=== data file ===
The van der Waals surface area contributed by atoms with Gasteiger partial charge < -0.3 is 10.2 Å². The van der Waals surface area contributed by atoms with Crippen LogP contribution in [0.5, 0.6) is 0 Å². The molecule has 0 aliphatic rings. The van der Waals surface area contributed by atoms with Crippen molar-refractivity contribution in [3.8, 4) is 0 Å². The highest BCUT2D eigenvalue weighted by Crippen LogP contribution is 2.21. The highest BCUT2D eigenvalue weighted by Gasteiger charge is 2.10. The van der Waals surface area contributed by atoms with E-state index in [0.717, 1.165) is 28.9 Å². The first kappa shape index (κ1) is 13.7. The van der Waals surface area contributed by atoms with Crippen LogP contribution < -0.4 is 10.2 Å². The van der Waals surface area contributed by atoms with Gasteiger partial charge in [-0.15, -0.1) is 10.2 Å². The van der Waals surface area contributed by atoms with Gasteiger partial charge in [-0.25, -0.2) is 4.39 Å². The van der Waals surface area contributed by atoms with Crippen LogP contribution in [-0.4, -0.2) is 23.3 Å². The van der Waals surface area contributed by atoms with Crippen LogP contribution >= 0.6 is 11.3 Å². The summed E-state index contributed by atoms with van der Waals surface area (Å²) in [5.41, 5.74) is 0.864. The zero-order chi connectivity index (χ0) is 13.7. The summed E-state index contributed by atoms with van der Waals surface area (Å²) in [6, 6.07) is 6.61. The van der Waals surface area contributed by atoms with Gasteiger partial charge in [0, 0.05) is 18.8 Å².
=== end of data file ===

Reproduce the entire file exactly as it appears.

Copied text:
The van der Waals surface area contributed by atoms with Gasteiger partial charge < -0.3 is 10.2 Å². The van der Waals surface area contributed by atoms with Crippen LogP contribution in [0.5, 0.6) is 0 Å². The molecule has 0 aliphatic rings. The van der Waals surface area contributed by atoms with Crippen molar-refractivity contribution in [3.8, 4) is 0 Å². The highest BCUT2D eigenvalue weighted by Crippen LogP contribution is 2.21. The highest BCUT2D eigenvalue weighted by Gasteiger charge is 2.10. The van der Waals surface area contributed by atoms with E-state index in [0.717, 1.165) is 28.9 Å². The first kappa shape index (κ1) is 13.7. The van der Waals surface area contributed by atoms with Crippen LogP contribution < -0.4 is 10.2 Å². The van der Waals surface area contributed by atoms with Gasteiger partial charge in [-0.15, -0.1) is 10.2 Å². The van der Waals surface area contributed by atoms with Gasteiger partial charge in [-0.25, -0.2) is 4.39 Å². The van der Waals surface area contributed by atoms with Crippen LogP contribution in [-0.4, -0.2) is 23.3 Å². The van der Waals surface area contributed by atoms with Crippen LogP contribution >= 0.6 is 11.3 Å². The summed E-state index contributed by atoms with van der Waals surface area (Å²) in [5.41, 5.74) is 0.864. The zero-order chi connectivity index (χ0) is 13.7. The summed E-state index contributed by atoms with van der Waals surface area (Å²) in [6, 6.07) is 6.61. The van der Waals surface area contributed by atoms with Gasteiger partial charge in [0, 0.05) is 18.8 Å².